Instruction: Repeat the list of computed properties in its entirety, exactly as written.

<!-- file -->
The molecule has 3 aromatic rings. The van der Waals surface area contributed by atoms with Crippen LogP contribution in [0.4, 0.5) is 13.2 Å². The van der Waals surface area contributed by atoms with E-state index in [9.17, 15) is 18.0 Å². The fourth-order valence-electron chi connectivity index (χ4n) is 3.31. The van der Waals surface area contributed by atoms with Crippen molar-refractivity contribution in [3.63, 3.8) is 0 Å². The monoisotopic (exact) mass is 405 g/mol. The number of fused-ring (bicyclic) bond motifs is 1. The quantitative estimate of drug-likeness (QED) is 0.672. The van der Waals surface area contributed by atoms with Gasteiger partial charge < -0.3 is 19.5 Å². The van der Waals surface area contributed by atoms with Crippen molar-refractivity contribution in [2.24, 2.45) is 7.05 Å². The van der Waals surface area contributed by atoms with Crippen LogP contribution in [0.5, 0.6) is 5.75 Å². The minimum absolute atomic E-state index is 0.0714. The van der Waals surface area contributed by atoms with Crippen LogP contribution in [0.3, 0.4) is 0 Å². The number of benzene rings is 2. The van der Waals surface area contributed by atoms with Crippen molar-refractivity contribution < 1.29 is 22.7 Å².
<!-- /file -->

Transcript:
The molecule has 3 aromatic rings. The van der Waals surface area contributed by atoms with Crippen LogP contribution in [0.4, 0.5) is 13.2 Å². The van der Waals surface area contributed by atoms with E-state index in [9.17, 15) is 18.0 Å². The fourth-order valence-electron chi connectivity index (χ4n) is 3.31. The van der Waals surface area contributed by atoms with Crippen molar-refractivity contribution in [3.63, 3.8) is 0 Å². The monoisotopic (exact) mass is 405 g/mol. The number of fused-ring (bicyclic) bond motifs is 1. The quantitative estimate of drug-likeness (QED) is 0.672. The van der Waals surface area contributed by atoms with Gasteiger partial charge < -0.3 is 19.5 Å². The van der Waals surface area contributed by atoms with Crippen molar-refractivity contribution in [2.24, 2.45) is 7.05 Å². The van der Waals surface area contributed by atoms with Crippen LogP contribution in [0.5, 0.6) is 5.75 Å². The minimum absolute atomic E-state index is 0.0714. The van der Waals surface area contributed by atoms with Crippen LogP contribution in [0.3, 0.4) is 0 Å². The number of benzene rings is 2. The van der Waals surface area contributed by atoms with Crippen molar-refractivity contribution < 1.29 is 22.7 Å².